California lawmakers are expected to vote today on a measure that would restrict building in fire-prone areas. The bill's author says it's an effort to address the steady increase of people moving to former wildlands. But KPCC's Julie Small says opponents claim it would simply shut down development in many parts of the state.
Julie Small: Cal Fire, the state's firefighting agency, estimates that in the last decade, the number of homes built in high fire risk areas of California has grown by 20 percent. Carroll Wills with the California Professional Firefighters says that's increased the risks to homeowners and to firefighters.
Carroll Wills: We've seen several incidents where firefighters have been killed or injured trying to protect homes that were essentially inaccessible.
Small: Wills says too many housing developments fail to give firefighters the tools they need to battle fires. They don't have access roads that are wide enough, or places where firetrucks can turn around.
Wills: You need to make sure that there's a way in, and a way out, for fire protection, so that firefighters can get somewhere easily, and get out easily.
Small: That's why firefighters support a new bill by Assemblyman Dave Jones. The Sacramento Democrat says his legislation requires counties to decide whether a developer has a good enough fire protection plan, before approving a project.
Dave Jones: If there's gonna be development in these areas, let's make sure that we have the fire personnel, and the equipment, and the resources to fight the fire. If we don't, then we better make sure we get it before we put more homes and lives in harm's way.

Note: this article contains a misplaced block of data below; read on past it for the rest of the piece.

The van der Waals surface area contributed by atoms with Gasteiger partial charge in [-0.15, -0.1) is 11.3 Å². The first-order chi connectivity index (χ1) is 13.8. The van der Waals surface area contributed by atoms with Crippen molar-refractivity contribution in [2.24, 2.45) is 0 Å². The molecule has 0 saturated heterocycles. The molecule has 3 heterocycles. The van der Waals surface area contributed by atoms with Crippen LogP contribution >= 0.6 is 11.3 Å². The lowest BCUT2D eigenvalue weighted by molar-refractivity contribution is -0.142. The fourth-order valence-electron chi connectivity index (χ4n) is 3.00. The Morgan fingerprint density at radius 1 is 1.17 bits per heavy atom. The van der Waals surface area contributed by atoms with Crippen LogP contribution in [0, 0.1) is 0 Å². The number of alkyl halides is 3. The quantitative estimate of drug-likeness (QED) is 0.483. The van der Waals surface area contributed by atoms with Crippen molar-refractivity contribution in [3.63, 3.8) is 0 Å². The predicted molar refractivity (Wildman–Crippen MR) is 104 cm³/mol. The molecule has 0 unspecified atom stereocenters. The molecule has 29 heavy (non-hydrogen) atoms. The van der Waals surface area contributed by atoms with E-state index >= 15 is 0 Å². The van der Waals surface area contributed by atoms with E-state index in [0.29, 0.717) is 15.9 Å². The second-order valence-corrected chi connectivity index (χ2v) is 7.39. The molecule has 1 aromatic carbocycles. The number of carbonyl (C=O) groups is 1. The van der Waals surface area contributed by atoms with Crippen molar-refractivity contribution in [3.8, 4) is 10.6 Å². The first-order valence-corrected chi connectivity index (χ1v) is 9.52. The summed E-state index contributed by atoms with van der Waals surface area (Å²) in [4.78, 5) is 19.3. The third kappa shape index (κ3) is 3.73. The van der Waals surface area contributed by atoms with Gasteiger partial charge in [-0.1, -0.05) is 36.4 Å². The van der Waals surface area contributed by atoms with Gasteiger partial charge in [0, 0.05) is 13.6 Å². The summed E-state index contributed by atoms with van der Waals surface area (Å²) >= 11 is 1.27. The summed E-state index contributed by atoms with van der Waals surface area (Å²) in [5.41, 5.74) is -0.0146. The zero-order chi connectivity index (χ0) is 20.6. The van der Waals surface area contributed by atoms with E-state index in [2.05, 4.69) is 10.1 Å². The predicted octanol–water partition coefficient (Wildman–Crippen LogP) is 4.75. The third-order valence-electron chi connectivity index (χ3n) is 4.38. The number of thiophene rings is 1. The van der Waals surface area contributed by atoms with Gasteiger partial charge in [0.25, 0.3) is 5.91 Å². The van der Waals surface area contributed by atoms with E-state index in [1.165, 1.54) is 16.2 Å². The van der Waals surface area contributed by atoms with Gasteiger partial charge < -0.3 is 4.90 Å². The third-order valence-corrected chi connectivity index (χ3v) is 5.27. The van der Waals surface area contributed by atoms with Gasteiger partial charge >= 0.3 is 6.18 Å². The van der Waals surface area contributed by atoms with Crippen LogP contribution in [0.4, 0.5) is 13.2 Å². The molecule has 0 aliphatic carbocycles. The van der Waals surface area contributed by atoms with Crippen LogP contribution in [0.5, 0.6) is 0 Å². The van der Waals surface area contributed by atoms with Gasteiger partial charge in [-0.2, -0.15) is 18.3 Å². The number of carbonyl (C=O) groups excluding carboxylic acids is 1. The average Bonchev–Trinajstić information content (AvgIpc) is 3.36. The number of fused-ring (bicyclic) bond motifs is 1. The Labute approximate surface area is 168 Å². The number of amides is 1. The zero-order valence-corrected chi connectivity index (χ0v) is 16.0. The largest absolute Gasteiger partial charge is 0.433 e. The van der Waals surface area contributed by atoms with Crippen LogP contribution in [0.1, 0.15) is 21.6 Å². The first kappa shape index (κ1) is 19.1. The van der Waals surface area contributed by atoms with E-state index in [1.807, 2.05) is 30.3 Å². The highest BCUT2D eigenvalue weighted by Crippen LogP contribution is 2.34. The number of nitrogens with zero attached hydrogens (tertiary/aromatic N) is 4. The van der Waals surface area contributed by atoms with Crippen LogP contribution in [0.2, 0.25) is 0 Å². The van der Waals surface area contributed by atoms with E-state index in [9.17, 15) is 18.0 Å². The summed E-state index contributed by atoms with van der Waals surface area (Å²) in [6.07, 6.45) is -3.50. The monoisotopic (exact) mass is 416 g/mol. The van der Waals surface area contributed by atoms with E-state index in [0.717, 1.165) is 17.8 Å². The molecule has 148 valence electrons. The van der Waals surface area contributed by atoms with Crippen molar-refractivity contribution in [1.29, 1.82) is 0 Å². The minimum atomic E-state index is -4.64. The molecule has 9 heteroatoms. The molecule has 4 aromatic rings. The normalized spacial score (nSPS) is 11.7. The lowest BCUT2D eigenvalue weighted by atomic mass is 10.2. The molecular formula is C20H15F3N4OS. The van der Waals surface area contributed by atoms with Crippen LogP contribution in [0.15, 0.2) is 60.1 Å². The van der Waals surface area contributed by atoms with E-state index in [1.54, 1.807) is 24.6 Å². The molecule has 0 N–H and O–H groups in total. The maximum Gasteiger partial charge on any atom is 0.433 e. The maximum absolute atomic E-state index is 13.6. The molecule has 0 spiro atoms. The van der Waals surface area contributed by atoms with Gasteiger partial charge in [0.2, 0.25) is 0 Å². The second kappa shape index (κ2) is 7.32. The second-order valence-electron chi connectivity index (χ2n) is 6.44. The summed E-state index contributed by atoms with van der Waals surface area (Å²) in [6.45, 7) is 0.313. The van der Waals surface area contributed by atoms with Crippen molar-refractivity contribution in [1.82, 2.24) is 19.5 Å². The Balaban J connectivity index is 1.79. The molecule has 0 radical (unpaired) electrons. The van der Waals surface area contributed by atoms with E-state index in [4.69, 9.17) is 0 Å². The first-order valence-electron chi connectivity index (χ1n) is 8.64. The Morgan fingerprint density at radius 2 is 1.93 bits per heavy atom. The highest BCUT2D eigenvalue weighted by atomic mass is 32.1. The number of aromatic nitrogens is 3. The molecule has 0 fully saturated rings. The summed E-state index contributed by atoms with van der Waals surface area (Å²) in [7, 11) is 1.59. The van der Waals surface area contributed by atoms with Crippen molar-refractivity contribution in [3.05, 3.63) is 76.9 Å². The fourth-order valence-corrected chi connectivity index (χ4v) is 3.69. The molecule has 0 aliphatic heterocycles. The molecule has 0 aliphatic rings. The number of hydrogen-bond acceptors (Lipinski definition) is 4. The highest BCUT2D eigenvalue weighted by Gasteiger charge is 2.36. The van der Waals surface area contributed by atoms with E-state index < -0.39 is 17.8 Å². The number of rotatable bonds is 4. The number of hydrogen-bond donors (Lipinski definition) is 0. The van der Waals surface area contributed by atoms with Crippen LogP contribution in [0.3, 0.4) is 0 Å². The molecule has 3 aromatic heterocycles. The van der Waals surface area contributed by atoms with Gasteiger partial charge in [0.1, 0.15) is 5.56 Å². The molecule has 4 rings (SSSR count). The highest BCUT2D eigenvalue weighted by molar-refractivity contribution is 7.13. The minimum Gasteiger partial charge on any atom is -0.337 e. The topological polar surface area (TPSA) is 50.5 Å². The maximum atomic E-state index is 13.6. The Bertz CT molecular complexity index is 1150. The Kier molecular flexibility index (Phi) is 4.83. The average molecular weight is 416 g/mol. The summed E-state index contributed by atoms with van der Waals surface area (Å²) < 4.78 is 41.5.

Small: But builders say the Jones bill is a thinly-disguised way to shut down development altogether.
Tim Coyle: The requirements aren't spelled out.
Small: Tim Coyle with the California Building Industry Association says the bill's ambiguous language exposes developers and counties to lawsuits. Specifically, the measure says developers must show they've provided "sufficient fire protection" for a project.
Coyle: Well, nobody knows what "sufficient" means. And when you're in the world of homebuilding, and you have ambiguities like that in the law, it's common for those that don't really care to see the housing built at all to use those ambiguities to challenge the development. And in the case of a county that has to take responsibility for approving the project, they don't want to take that risk.
Small: Coyle says the state's current fire safety laws are working. He points to housing developments in Orange and San Diego counties that survived last year's firestorm. The Building Industry Association's Tim Coyle says California should duplicate those developments instead of putting the brakes on new ones.